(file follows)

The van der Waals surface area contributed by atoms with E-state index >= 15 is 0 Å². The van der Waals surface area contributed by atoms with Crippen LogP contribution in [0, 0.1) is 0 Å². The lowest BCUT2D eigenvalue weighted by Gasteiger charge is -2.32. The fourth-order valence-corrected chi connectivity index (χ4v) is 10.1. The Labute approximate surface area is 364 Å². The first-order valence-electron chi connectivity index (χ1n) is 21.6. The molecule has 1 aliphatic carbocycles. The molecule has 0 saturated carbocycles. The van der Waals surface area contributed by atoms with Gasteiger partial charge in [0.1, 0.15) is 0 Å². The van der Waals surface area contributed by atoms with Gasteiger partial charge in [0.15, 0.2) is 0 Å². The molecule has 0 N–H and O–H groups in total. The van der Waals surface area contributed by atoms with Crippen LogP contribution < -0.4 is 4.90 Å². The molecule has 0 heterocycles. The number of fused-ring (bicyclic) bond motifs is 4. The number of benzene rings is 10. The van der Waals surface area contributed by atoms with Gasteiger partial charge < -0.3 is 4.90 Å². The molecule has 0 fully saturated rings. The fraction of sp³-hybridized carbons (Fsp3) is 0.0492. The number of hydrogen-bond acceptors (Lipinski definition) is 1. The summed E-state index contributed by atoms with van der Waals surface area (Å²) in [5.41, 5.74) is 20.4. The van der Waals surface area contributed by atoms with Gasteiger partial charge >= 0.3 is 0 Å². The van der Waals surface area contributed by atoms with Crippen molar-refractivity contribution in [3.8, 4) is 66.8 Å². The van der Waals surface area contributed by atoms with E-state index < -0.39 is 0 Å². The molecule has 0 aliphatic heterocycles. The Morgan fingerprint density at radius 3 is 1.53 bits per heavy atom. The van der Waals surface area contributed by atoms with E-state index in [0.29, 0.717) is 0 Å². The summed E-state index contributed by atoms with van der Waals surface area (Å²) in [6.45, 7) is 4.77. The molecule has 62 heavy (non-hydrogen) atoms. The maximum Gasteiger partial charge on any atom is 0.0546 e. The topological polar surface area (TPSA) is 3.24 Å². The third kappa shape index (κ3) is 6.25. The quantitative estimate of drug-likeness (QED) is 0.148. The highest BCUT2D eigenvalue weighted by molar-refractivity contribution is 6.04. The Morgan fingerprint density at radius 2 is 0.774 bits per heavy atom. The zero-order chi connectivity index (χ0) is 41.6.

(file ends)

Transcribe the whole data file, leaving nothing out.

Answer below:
The van der Waals surface area contributed by atoms with E-state index >= 15 is 0 Å². The van der Waals surface area contributed by atoms with Crippen LogP contribution in [0, 0.1) is 0 Å². The lowest BCUT2D eigenvalue weighted by Gasteiger charge is -2.32. The fourth-order valence-corrected chi connectivity index (χ4v) is 10.1. The Labute approximate surface area is 364 Å². The first-order valence-electron chi connectivity index (χ1n) is 21.6. The molecule has 1 aliphatic carbocycles. The molecule has 0 saturated carbocycles. The van der Waals surface area contributed by atoms with Gasteiger partial charge in [0.1, 0.15) is 0 Å². The van der Waals surface area contributed by atoms with Gasteiger partial charge in [0.15, 0.2) is 0 Å². The molecule has 0 N–H and O–H groups in total. The van der Waals surface area contributed by atoms with Crippen LogP contribution < -0.4 is 4.90 Å². The molecule has 0 heterocycles. The number of fused-ring (bicyclic) bond motifs is 4. The number of benzene rings is 10. The van der Waals surface area contributed by atoms with Gasteiger partial charge < -0.3 is 4.90 Å². The molecule has 0 fully saturated rings. The fraction of sp³-hybridized carbons (Fsp3) is 0.0492. The number of hydrogen-bond acceptors (Lipinski definition) is 1. The summed E-state index contributed by atoms with van der Waals surface area (Å²) in [5.41, 5.74) is 20.4. The van der Waals surface area contributed by atoms with Gasteiger partial charge >= 0.3 is 0 Å². The van der Waals surface area contributed by atoms with Crippen molar-refractivity contribution in [3.8, 4) is 66.8 Å². The van der Waals surface area contributed by atoms with E-state index < -0.39 is 0 Å². The molecule has 0 aliphatic heterocycles. The Morgan fingerprint density at radius 3 is 1.53 bits per heavy atom. The van der Waals surface area contributed by atoms with E-state index in [0.29, 0.717) is 0 Å². The summed E-state index contributed by atoms with van der Waals surface area (Å²) in [6.45, 7) is 4.77. The molecule has 62 heavy (non-hydrogen) atoms. The maximum Gasteiger partial charge on any atom is 0.0546 e. The topological polar surface area (TPSA) is 3.24 Å². The third kappa shape index (κ3) is 6.25. The quantitative estimate of drug-likeness (QED) is 0.148. The highest BCUT2D eigenvalue weighted by molar-refractivity contribution is 6.04. The Morgan fingerprint density at radius 2 is 0.774 bits per heavy atom. The zero-order chi connectivity index (χ0) is 41.6.